The government’s ‘Letwin Review’ also noted that developers are also consciously refusing to build beyond the ‘absorption rate’ (the level at which new builds can be sold without impacting house-prices more generally). A cabinet office investigation into public bodies over the hoarding of vacant sites found that the private sector was three times more likely to be doing so. This situation was exemplified recently by major house-builder Berkeley and their refusal to increase production despite intense pressure from government. Turkeys don’t vote for Christmas — many developers make large sums of money from an inflated property market, and have no interest in reducing their profits through supplying a decent number of homes.
The private sector is also failing to build the types of homes needed by the British people. Research from the New Economics Foundation (NEF) has found that only 1 in 5 homes forecast to be built on formerly public land is expected to be ‘affordable’, as little as 6% is to be social housing and the schedule for building all of this is 12 years behind where it should be.
But despite increasing awareness of these issues, and a near universal rejection of the logic underpinning the trend, the problem is only getting worse. Austerity has turbo-charged public land sales, as public bodies increasingly rely on capital receipts from sales to plug the gaping holes in their budgets.
The NEF report also found that between 342 local authorities’ (out of 353 who were sent a Freedom of Information request) assets worth £9.1 billion were sold to the private sector between 2015–2018. Birmingham City Council has been particularly hard hit, with asset sales of £49 million to help balance the books. The council must still find a further £46 million of savings for the next financial year.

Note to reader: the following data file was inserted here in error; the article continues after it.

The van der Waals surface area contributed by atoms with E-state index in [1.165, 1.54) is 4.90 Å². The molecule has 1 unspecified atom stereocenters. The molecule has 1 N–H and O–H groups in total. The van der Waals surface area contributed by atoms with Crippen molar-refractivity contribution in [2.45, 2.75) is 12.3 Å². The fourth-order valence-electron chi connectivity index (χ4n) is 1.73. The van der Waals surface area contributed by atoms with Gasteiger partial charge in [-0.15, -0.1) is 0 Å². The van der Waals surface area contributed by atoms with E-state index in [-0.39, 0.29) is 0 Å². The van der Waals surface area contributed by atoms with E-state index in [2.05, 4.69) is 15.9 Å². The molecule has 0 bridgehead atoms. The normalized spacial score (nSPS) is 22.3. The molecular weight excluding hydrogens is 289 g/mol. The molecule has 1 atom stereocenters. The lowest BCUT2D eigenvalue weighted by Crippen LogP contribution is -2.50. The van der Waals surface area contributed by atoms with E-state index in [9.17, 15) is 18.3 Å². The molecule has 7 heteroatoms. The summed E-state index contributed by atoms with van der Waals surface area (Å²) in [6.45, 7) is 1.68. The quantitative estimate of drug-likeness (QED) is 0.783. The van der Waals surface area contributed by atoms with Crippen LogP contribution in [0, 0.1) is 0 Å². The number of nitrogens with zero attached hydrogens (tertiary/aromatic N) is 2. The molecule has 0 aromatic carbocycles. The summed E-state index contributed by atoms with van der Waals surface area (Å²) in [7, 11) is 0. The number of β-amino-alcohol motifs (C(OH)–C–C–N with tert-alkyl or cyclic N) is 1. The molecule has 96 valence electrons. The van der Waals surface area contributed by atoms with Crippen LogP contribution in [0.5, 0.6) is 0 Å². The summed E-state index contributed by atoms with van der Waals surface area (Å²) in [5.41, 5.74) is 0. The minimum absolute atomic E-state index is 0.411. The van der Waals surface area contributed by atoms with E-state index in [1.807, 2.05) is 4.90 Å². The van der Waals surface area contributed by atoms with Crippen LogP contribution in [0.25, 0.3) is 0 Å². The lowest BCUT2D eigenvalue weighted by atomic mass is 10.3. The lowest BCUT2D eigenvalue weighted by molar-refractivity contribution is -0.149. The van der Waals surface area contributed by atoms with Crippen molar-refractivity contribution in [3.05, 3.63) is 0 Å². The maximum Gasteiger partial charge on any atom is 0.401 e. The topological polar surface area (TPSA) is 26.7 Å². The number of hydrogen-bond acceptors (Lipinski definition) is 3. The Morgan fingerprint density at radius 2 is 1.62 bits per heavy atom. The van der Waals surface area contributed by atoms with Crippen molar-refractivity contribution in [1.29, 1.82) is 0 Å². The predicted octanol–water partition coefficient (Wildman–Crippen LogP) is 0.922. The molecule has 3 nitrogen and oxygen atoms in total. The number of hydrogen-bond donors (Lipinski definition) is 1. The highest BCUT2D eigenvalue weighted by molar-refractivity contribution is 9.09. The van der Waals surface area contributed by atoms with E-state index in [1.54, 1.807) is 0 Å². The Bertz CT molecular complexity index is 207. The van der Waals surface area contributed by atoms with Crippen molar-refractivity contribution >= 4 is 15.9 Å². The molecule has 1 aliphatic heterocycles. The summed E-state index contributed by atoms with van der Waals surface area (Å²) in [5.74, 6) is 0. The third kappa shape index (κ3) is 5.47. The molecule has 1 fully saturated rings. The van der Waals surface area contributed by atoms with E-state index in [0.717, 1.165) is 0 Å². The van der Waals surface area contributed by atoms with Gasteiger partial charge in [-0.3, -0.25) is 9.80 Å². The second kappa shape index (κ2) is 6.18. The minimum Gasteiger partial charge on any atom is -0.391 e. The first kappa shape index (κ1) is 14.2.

Government continue to fund schemes which incentivise further sales of land. One example is the recently relaunched Homes and Communities Agency, now Homes England, which states in its 2022/23 strategy document that one of its key objectives is ‘unlocking land’ by ‘releas[ing] surplus public sector land for housing’. The document returns recurrently to the theme of ‘disposing’ of public sector land, stating that amongst its priorities for 2018–20 are commitments to
Continue disposing of our surplus public sector land holdings under the government’s Public Sector Land programme 2015–20.
Drive forward the delivery of public sector land by working with other government departments, including through land transfers and partnership working.
Unlock public and private land, with capacity for up to 27,000 homes, by funding on-site infrastructure and land remediation on small sites through our Small Sites Fund.
Unlock surplus local authority land with capacity for up to 32,000 homes by investing in infrastructure and enabling works through our Local Authority Accelerated Construction programme.
In another example, over half of British local authority areas (including Greater Manchester) are now signed up to the ‘One Public Estate’ program, which has received £31 million of government grant.